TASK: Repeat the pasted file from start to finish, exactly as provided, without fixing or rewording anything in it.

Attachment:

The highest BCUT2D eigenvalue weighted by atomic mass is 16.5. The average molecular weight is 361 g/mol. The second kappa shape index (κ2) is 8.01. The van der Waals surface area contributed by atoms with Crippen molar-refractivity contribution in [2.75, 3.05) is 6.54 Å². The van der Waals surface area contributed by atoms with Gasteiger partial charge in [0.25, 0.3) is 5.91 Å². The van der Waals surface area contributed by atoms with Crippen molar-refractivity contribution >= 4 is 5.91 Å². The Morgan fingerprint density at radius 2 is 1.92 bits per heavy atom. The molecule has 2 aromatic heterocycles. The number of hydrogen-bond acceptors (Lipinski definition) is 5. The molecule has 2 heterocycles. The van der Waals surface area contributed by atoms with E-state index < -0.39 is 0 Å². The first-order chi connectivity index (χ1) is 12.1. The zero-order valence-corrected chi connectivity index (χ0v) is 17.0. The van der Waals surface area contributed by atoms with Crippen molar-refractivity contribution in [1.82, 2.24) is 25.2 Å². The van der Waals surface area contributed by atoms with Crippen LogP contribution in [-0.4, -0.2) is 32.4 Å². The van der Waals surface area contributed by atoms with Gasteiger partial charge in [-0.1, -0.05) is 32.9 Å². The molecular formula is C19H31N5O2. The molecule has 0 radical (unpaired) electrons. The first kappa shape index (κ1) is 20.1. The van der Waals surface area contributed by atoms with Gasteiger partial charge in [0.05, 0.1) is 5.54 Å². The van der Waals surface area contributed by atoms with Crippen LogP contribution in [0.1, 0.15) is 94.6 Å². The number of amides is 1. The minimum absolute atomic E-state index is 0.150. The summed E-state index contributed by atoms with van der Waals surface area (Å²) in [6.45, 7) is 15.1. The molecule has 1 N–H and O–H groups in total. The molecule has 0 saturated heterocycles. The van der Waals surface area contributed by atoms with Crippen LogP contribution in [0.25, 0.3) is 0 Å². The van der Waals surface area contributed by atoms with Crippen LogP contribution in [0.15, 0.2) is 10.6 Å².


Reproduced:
The highest BCUT2D eigenvalue weighted by atomic mass is 16.5. The average molecular weight is 361 g/mol. The second kappa shape index (κ2) is 8.01. The van der Waals surface area contributed by atoms with Crippen molar-refractivity contribution in [2.75, 3.05) is 6.54 Å². The van der Waals surface area contributed by atoms with Gasteiger partial charge in [0.25, 0.3) is 5.91 Å². The van der Waals surface area contributed by atoms with Crippen molar-refractivity contribution >= 4 is 5.91 Å². The Morgan fingerprint density at radius 2 is 1.92 bits per heavy atom. The molecule has 2 aromatic heterocycles. The number of hydrogen-bond acceptors (Lipinski definition) is 5. The molecule has 2 heterocycles. The van der Waals surface area contributed by atoms with E-state index < -0.39 is 0 Å². The first-order chi connectivity index (χ1) is 12.1. The zero-order valence-corrected chi connectivity index (χ0v) is 17.0. The van der Waals surface area contributed by atoms with Crippen molar-refractivity contribution in [1.82, 2.24) is 25.2 Å². The van der Waals surface area contributed by atoms with Crippen LogP contribution in [-0.4, -0.2) is 32.4 Å². The van der Waals surface area contributed by atoms with Gasteiger partial charge in [-0.1, -0.05) is 32.9 Å². The molecular formula is C19H31N5O2. The molecule has 0 radical (unpaired) electrons. The first kappa shape index (κ1) is 20.1. The van der Waals surface area contributed by atoms with Gasteiger partial charge in [0.05, 0.1) is 5.54 Å². The van der Waals surface area contributed by atoms with Crippen LogP contribution in [0.1, 0.15) is 94.6 Å². The number of amides is 1. The minimum absolute atomic E-state index is 0.150. The summed E-state index contributed by atoms with van der Waals surface area (Å²) in [6.45, 7) is 15.1. The molecule has 1 N–H and O–H groups in total. The molecule has 0 saturated heterocycles. The van der Waals surface area contributed by atoms with Crippen LogP contribution in [0.25, 0.3) is 0 Å². The van der Waals surface area contributed by atoms with Crippen LogP contribution in [0.15, 0.2) is 10.6 Å².